Sailing & Rigging

Whether your boat is racing or cruising the functions and ideas for the rigging stay the same. While race boats use lighter rigs that take more strain, I believe a cruising boat’s kit is more at risk due to it’s constant exposure to the elements and the longer time it spends at sea at any one point. Stainless steel shrouds are great. They are strong, resistant to corrosion, and look good. One flaw though, you cannot determine if they are weakening or about to fail. The only way to know when you have a problem is when it happens. For this reason it is essential to have a plan B for the time when that happens. Spare cable with clamps is a great thing to have but these days there is dyneema and in a pinch when the weather and sea conditions are bad adding a section of spectra line with a trucker’s hitch to reinforce a damaged shroud is very easy and effective.

You might not be able to tell the condition of a stainless shroud but this does not mean they mustn’t be checked. A rigging check should be performed before every major crossing and then at least once every few months. Get someone to pull you to the top of the mast and then slowly descent checking every connection for visible deterioration. You can tell when fittings are getting worn or split pins are missing. Check the areas where stainless meats aluminum, namely rivets. Check the electronics on the top of the mast while you’re there in case there is damage. Most importantly, check the ends of your shrouds where the cable enters the crimp. You can’t tell if it’s weak but you can tell the state in which the metal looks. If you see a bit of rust and dark colors that go away with a polish then you’re fine; but if you see thick rust with weeping runs of dark water that doesn't clean up easily, you might need a replacement. To help protect these ends I shove a sticky anti corrosion product like Lanocot or Tef Gel into the crimped end to help repel salt water and slow down rust.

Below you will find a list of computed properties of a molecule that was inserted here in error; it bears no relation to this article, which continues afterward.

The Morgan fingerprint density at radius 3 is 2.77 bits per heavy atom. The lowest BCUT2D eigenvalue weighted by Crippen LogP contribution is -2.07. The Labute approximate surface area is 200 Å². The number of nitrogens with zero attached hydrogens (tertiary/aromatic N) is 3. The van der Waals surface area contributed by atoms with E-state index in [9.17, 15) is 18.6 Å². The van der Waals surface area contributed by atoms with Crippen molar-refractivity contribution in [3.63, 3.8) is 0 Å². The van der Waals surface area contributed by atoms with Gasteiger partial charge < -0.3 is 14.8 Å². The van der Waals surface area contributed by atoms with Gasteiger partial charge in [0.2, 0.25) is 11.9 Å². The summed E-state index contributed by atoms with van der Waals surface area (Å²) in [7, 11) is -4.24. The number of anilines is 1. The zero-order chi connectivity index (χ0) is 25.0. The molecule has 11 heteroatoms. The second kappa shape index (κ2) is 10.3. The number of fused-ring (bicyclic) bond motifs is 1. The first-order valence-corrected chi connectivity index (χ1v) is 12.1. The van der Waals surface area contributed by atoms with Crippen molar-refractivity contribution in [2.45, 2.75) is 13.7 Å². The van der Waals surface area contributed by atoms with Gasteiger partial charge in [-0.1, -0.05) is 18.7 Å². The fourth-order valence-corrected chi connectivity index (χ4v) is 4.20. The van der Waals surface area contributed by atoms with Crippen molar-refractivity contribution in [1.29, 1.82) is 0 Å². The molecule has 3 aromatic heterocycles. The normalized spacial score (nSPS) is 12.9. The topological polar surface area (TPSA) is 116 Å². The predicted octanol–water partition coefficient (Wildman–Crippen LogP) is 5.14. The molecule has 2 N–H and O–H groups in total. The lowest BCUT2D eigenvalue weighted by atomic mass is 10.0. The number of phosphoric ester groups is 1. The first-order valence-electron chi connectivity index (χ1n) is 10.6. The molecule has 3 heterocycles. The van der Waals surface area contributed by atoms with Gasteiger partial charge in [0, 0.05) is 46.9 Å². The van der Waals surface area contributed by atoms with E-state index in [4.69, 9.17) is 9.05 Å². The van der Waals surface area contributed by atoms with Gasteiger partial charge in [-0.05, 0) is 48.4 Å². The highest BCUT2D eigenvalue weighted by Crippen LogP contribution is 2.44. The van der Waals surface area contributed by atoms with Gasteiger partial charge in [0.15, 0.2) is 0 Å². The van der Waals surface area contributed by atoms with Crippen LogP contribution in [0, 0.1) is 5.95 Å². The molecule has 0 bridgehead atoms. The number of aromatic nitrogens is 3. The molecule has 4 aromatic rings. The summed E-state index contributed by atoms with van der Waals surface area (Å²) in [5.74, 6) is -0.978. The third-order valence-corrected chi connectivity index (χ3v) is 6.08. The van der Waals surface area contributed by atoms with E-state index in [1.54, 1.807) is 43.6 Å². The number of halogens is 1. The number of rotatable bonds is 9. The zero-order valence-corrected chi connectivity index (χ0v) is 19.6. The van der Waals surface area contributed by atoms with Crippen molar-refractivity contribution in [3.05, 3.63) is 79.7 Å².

Another large portion of your rigging is composed of rope. These sheets and halyards sometimes get forgotten because they will last for years if not chaffed. Even though they might not break, the lines have ulterior functions that get overlooked. Sheets for instance are designed to stretch. This stretch dampens the jarring forces of gusty wind or choppy seas on the sails. As the boat pounds into a wave and the genoa pulls forward against the impact the sheet should stretch reducing that force considerably. When the sheet is old and the stretch is gone, all that force is now transferred to shrouds or deck fittings. Remember to also pay close attention to chaff as boats will always have spots where lines will chaff regularly. Sometimes you can alter the area of chaff by filing it smooth or changing the diameter of the line but sometimes it cannot be avoided; the spinnaker halyard is one of these. When the spinnaker is flown for long passages, days at a time, the halyard at the top of the mast will undoubtedly start to chaff through. For this reason it is necessary to constantly change the position of the chaff by slightly lifting or dropped the sail. On top of that the halyard should be several meters longer than normal giving you the ability to cut off the end foot and remove the chaffed section all together.

Rigging is constantly attacked by the elements and strained by use but with a conscious eye and regular visual attention it should never fail. 

Max Loubser
Ready Set Sail

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